As teachers work through their units, a fourth and important step is to surface any naïve understandings or misconceptions students may have about the content. At the introduction of a unit or lesson, a teacher may ask appropriate questions that will help to determine what students already understand about a topic or what prior knowledge they bring to the learning environment. With students coming from so many diverse backgrounds, or with such a vast array of personal experiences, it is important to establish a level playing field so that everyone is operating with the same basic knowledge. When the teacher allows students to talk about their learning, or when a teacher frequently checks for student understanding throughout the unit, the misunderstandings become more public and it affords the teacher the opportunity to address inaccurate information or limited understandings.
The brain functions the same way for all learners whether the learner is an adult or a young person. As new knowledge or information is presented in a learning environment, the brain seeks ways to make connections between the new information and what the learner already knows. For this reason, a fifth important element of framing the learning is to help students access prior knowledge about a given concept or topic, and to make connections to the concept or topic with their life beyond the classroom. Learners are constantly seeking ways to make sense of the learning they are undertaking. When teachers plan to help students make these connections, learning is much more likely to occur and much more likely to be permanent.
The sixth and final consideration as teachers frame the learning is to include opportunities for students to process (make meaning of) the learning that is taking place. Studies have shown that 75% of learners learn best through verbal processing. Teachers who purposefully pause during lessons to allow students to think about the new learning and to share their thoughts and reactions with fellow students greatly increase the level of student engagement. As well, the students will be better able to retain what they have learned and will be able to transfer their learning to new situations. An important processing practice for teachers to follow is to allow students to summarize their learning at various points during a lesson, and at the end of an instructional period. Research on the topic of summarizing reveals that when teachers do the summarizing, further student learning is minimal or non-existent. However, when teachers regularly include a summarizing technique in their lessons during which students must personally determine what they have learned, learning is much more likely to occur.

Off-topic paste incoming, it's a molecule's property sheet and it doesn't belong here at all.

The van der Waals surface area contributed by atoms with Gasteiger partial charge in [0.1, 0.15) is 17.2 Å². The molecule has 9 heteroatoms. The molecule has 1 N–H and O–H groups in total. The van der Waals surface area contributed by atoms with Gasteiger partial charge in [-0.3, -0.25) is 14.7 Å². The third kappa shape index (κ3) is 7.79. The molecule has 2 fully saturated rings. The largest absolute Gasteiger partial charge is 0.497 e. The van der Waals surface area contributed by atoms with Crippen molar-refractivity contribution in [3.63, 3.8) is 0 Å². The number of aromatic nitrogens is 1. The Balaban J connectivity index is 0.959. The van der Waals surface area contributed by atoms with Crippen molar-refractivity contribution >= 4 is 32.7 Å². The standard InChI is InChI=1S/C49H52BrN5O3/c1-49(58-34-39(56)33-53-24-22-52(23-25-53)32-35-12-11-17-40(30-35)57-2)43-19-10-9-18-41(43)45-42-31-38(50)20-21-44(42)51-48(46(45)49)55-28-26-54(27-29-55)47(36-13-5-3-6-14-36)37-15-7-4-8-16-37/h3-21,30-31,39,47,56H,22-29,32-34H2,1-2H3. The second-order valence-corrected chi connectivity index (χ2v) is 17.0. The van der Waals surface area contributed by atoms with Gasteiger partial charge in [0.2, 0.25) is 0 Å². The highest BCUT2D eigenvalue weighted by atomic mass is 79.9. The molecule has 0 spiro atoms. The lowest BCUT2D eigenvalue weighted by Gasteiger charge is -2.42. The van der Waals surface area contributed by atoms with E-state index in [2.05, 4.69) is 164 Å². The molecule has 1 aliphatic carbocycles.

In order for optimal learning to occur, teachers must be sure that their students are informed passengers from the very beginning of the learning journey. The best way to do that is to always include a learning map which frames the learning so that students know the intended destination, the learning experiences they will have on their journey, how what they are learning relates to what they already know, why it is worth knowing, and how they can use what they are learning in future journeys.